AbstractCommunity reparation for young offenders was introduced under section 67 of the Crime and Disorder Act 1998 and it involves the completion of unpaid work, such as painting and decorating, litter picking and graffiti removal. The Youth Justice Board (YJB) places significant emphasis on community reparation as a successful sanction, but concern has been raised about the poor quality of workplace provision and the deteriorating performance of the disposal. Crucially however, there has been no research explicitly focusing on youth justice community reparation within England and Wales.
This study, therefore, reviews and integrates the research and evaluation evidence base for both adult community service and youth justice community reparation and as a result, establishes the most comprehensive model for the effective delivery of unpaid work, including the acquisition of employability skills. It then examines community reparation in practice within a single Youth Offending Team (YOT), utilising a combined methods approach and drawing upon the experiences of young offenders and their supervisors.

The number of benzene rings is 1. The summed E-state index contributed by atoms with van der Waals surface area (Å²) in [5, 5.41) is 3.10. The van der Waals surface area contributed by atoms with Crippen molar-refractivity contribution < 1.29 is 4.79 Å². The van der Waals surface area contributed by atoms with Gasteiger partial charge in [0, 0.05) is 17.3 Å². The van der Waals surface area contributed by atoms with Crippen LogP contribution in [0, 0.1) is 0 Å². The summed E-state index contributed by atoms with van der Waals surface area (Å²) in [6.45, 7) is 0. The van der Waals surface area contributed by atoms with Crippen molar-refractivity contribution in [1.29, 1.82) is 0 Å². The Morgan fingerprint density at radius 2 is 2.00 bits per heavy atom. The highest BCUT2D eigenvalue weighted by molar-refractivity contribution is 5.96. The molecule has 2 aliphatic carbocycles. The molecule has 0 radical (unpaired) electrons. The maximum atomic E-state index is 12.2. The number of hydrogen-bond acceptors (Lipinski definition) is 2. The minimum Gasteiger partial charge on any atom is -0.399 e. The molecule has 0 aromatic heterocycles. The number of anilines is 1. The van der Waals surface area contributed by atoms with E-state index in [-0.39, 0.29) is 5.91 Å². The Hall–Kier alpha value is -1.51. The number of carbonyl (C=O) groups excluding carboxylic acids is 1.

This research shows that community reparation in practice does not match the available evidence base of what is thought to be effective. In particular, the YOT studied has adopted a formulaic approach to workplace allocation, with an over-reliance on low cost menial tasks. As a result, offenders and their supervisors are frustrated that such placements do not provide employability skills, a key factor associated with reductions in reoffending.
This study concludes that youth justice community reparation has the potential to be a highly successful re-integrative intervention for young people, but it argues that more attention needs to be paid to the rehabilitative potential of the disposal. The study also suggests there is a need to disseminate an ‘evidenced-based best practice model’ for the successful delivery of community reparation to all YOTs, sentencers and relevant Inspectorate staff. This will contribute to increasing staff awareness and commitment to the disposal, making a valuable potential contribution to reductions in the use of imprisonment and its associated costs.
|Date of Award||Jul 2012|
|Supervisor||Tom Ellis (Supervisor)|